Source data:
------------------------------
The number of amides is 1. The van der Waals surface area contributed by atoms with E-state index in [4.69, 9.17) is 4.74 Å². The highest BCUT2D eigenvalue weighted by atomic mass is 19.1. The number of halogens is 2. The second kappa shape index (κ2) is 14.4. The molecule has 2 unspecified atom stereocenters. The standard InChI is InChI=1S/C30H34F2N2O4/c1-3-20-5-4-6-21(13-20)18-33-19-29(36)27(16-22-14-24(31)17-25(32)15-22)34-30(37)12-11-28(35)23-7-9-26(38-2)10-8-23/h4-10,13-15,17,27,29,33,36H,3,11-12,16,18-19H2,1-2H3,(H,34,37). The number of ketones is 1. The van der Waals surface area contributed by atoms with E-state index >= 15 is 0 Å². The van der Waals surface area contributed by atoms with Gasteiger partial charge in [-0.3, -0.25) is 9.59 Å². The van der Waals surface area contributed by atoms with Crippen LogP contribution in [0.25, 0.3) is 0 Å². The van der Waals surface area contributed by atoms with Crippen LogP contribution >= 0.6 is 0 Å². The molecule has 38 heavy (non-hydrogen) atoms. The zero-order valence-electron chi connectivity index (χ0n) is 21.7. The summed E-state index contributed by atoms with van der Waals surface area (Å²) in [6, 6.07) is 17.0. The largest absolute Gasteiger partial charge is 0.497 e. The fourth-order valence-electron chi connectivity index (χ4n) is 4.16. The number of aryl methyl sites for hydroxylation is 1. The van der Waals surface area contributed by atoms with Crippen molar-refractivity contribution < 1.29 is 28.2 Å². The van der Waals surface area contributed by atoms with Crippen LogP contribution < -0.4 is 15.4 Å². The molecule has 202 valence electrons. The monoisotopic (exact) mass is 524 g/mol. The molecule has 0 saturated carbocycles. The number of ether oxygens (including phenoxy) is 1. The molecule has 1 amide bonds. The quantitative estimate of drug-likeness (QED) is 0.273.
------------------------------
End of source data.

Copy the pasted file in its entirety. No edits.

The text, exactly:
The number of amides is 1. The van der Waals surface area contributed by atoms with E-state index in [4.69, 9.17) is 4.74 Å². The highest BCUT2D eigenvalue weighted by atomic mass is 19.1. The number of halogens is 2. The second kappa shape index (κ2) is 14.4. The molecule has 2 unspecified atom stereocenters. The standard InChI is InChI=1S/C30H34F2N2O4/c1-3-20-5-4-6-21(13-20)18-33-19-29(36)27(16-22-14-24(31)17-25(32)15-22)34-30(37)12-11-28(35)23-7-9-26(38-2)10-8-23/h4-10,13-15,17,27,29,33,36H,3,11-12,16,18-19H2,1-2H3,(H,34,37). The number of ketones is 1. The van der Waals surface area contributed by atoms with E-state index >= 15 is 0 Å². The van der Waals surface area contributed by atoms with Gasteiger partial charge in [-0.3, -0.25) is 9.59 Å². The van der Waals surface area contributed by atoms with Crippen LogP contribution in [0.25, 0.3) is 0 Å². The van der Waals surface area contributed by atoms with Crippen LogP contribution >= 0.6 is 0 Å². The molecule has 38 heavy (non-hydrogen) atoms. The zero-order valence-electron chi connectivity index (χ0n) is 21.7. The summed E-state index contributed by atoms with van der Waals surface area (Å²) in [6, 6.07) is 17.0. The largest absolute Gasteiger partial charge is 0.497 e. The fourth-order valence-electron chi connectivity index (χ4n) is 4.16. The number of aryl methyl sites for hydroxylation is 1. The van der Waals surface area contributed by atoms with Crippen molar-refractivity contribution < 1.29 is 28.2 Å². The van der Waals surface area contributed by atoms with Crippen LogP contribution < -0.4 is 15.4 Å². The molecule has 202 valence electrons. The monoisotopic (exact) mass is 524 g/mol. The molecule has 0 saturated carbocycles. The number of ether oxygens (including phenoxy) is 1. The molecule has 1 amide bonds. The quantitative estimate of drug-likeness (QED) is 0.273.